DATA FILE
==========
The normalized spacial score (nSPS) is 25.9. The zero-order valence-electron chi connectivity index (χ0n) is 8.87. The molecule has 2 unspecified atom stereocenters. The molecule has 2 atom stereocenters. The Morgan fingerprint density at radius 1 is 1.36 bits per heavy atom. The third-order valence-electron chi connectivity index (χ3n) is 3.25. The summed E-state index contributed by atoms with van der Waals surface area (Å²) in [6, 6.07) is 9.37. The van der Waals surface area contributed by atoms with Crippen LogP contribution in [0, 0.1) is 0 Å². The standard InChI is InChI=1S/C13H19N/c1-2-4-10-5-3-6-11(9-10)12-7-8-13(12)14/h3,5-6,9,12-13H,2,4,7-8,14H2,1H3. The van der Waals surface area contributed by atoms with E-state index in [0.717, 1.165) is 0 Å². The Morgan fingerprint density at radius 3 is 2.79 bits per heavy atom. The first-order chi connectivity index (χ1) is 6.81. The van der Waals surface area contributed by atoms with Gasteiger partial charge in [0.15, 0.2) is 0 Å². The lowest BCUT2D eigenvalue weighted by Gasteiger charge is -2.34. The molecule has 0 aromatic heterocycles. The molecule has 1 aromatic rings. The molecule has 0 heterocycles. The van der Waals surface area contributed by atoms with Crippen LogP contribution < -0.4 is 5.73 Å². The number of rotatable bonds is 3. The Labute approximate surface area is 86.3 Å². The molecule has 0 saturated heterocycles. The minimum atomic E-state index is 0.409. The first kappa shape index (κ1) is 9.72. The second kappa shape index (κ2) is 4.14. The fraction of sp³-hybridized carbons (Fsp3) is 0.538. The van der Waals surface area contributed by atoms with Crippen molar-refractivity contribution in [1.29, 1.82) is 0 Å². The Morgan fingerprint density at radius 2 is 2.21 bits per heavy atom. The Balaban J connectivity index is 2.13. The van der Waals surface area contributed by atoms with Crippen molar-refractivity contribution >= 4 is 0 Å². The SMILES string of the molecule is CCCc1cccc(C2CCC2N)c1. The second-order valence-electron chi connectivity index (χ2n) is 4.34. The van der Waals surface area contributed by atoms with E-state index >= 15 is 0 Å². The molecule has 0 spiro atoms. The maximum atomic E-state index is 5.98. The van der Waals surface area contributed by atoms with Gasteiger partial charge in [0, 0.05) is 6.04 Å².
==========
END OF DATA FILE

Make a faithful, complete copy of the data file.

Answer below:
The normalized spacial score (nSPS) is 25.9. The zero-order valence-electron chi connectivity index (χ0n) is 8.87. The molecule has 2 unspecified atom stereocenters. The molecule has 2 atom stereocenters. The Morgan fingerprint density at radius 1 is 1.36 bits per heavy atom. The third-order valence-electron chi connectivity index (χ3n) is 3.25. The summed E-state index contributed by atoms with van der Waals surface area (Å²) in [6, 6.07) is 9.37. The van der Waals surface area contributed by atoms with Crippen LogP contribution in [0, 0.1) is 0 Å². The standard InChI is InChI=1S/C13H19N/c1-2-4-10-5-3-6-11(9-10)12-7-8-13(12)14/h3,5-6,9,12-13H,2,4,7-8,14H2,1H3. The van der Waals surface area contributed by atoms with E-state index in [0.717, 1.165) is 0 Å². The Morgan fingerprint density at radius 3 is 2.79 bits per heavy atom. The first-order chi connectivity index (χ1) is 6.81. The van der Waals surface area contributed by atoms with Gasteiger partial charge in [0.15, 0.2) is 0 Å². The lowest BCUT2D eigenvalue weighted by Gasteiger charge is -2.34. The molecule has 0 aromatic heterocycles. The molecule has 1 aromatic rings. The molecule has 0 heterocycles. The van der Waals surface area contributed by atoms with Crippen LogP contribution < -0.4 is 5.73 Å². The number of rotatable bonds is 3. The Labute approximate surface area is 86.3 Å². The molecule has 0 saturated heterocycles. The minimum atomic E-state index is 0.409. The first kappa shape index (κ1) is 9.72. The second kappa shape index (κ2) is 4.14. The fraction of sp³-hybridized carbons (Fsp3) is 0.538. The van der Waals surface area contributed by atoms with Crippen molar-refractivity contribution in [1.29, 1.82) is 0 Å². The Morgan fingerprint density at radius 2 is 2.21 bits per heavy atom. The Balaban J connectivity index is 2.13. The van der Waals surface area contributed by atoms with Crippen molar-refractivity contribution >= 4 is 0 Å². The SMILES string of the molecule is CCCc1cccc(C2CCC2N)c1. The second-order valence-electron chi connectivity index (χ2n) is 4.34. The van der Waals surface area contributed by atoms with E-state index >= 15 is 0 Å². The molecule has 0 spiro atoms. The maximum atomic E-state index is 5.98. The van der Waals surface area contributed by atoms with Gasteiger partial charge in [0, 0.05) is 6.04 Å².